Let me start with Patty. Her last ‘big’ film was the indie Monster, in which Charlize Theron won an academy award for her performance. Patty has since directed a few TV shows and was about to direct Thor: The Dark World (thank god she didn’t). I’m glad Warner Bros. took a gamble with her, because it’s paid off so well. She really understands the characters and the need for authenticity. In this film, we see Wonder Woman growing up and starting out as this naive, innocent woman who thinks mankind is good and has a ‘black and white’ perspective on good and evil. She doesn’t understand the complexity of men and the world and why people would go to war. It’s important that there is a right balance of vulnerability and innocence vs. strength and bravery. While she may be an emotional and kind person, she is also fierce and independent, willing to put her life on the line to protect others, and willing to fight the evil forces. The characterisation of Steve Trevor also has to be done correctly. He’s the person who guides her through this new world, who introduces her to mankind and all their mysteries. He’s not just a love interest, he’s also her friend and there’s a sense of mutual respect between them. He respects her powers and abilities and never assumes he is tougher or better than her. This is what I thought Patty handled so beautifully and what was so integral in making sure that the story was told well. Also, she is able to assert her control over the direction of the film. Every scene that she wanted to be the film was in the film (could that mean no director’s cut version?). What I can’t believe is that she had to fight hard for the ‘No Man’s Land’ scene to be included. That is by far one of the best parts of the film and perhaps the greatest cinematic reveal of a superhero ever! When Dianna drops her coat and climbs up the ladder, it’s just so emotional, because here you have an independent, selfless woman walking straight into the line of fire in order to save innocent lives. It’s also amazing to me that there was minimal additional shoots for the film. I think the scene where Wonder Woman, Steve and the gang witness the horses being stuck in the mud etc. was the only scene to be added on afterwards. Considering this is the first time that a large tentpole superhero film has been directed by a female, I’m really happy with the outcome, and I hope this will be sign of better things to come.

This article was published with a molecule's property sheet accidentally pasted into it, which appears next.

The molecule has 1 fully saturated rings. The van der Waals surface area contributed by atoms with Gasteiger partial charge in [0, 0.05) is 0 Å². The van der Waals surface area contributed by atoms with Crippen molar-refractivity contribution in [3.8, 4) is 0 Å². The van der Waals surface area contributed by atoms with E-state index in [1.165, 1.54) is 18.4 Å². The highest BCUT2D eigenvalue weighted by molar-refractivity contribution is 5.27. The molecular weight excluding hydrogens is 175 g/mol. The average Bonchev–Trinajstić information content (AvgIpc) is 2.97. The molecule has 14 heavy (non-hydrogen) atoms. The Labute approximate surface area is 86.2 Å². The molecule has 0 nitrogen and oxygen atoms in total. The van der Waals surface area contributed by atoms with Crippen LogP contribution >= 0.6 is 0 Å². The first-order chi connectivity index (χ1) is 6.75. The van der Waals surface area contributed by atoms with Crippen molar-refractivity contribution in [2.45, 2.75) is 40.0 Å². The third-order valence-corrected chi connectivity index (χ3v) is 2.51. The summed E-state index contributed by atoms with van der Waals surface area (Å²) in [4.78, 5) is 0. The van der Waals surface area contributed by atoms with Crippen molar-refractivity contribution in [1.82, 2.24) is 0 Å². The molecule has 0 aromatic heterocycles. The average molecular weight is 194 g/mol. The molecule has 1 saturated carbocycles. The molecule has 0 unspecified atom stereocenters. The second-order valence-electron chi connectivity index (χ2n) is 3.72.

Moving onto the main star and Wonder Woman herself, Gal Gadot. Before I really got into the hype of Wonder Woman, I realised that I’ve seen her before. I was on a plane to Melbourne and decided to watch some light comedy to pass the time. I picked Keeping Up with the Joneses. A pretty average film but it was the first time for me seeing Gal on screen. When I looked up her filmography, I noticed she really hasn’t been in many major Western films. Other than the Fast and Furious franchise (where she has a small role), she doesn’t really have much else in her acting career. It’s probably because she hasn’t been acting for long. She dabbled in modelling in her teens, and even got crowned Miss Israel. This is in fact how she got discovered as an actress, through her modelling agency. She also served her 2-year mandatory military service in the Israeli army, where she probably picked up a few combat skills. Fast forward to her audition for Wonder Woman, which was at a point in her career where she nearly went back to law school and give up on acting. The crazy thing was she didn’t even know what she was auditioning for! Zack Snyder didn’t tell her until 6 weeks later, when she got the role. I think the casting was so crucial for this, and they did it perfectly. It feels like Gal was meant to play Wonder Woman. At times it almost feels like she’s just playing herself. Similar to the way Robert Downey Jr. seems to be Iron Man himself. Gal herself is a mother of two daughters, was 5 months pregnant when they did reshoots (they had to place a green screen triangle on her belly haha!), and underwent intensive training prior to filming. A true Wonder Woman.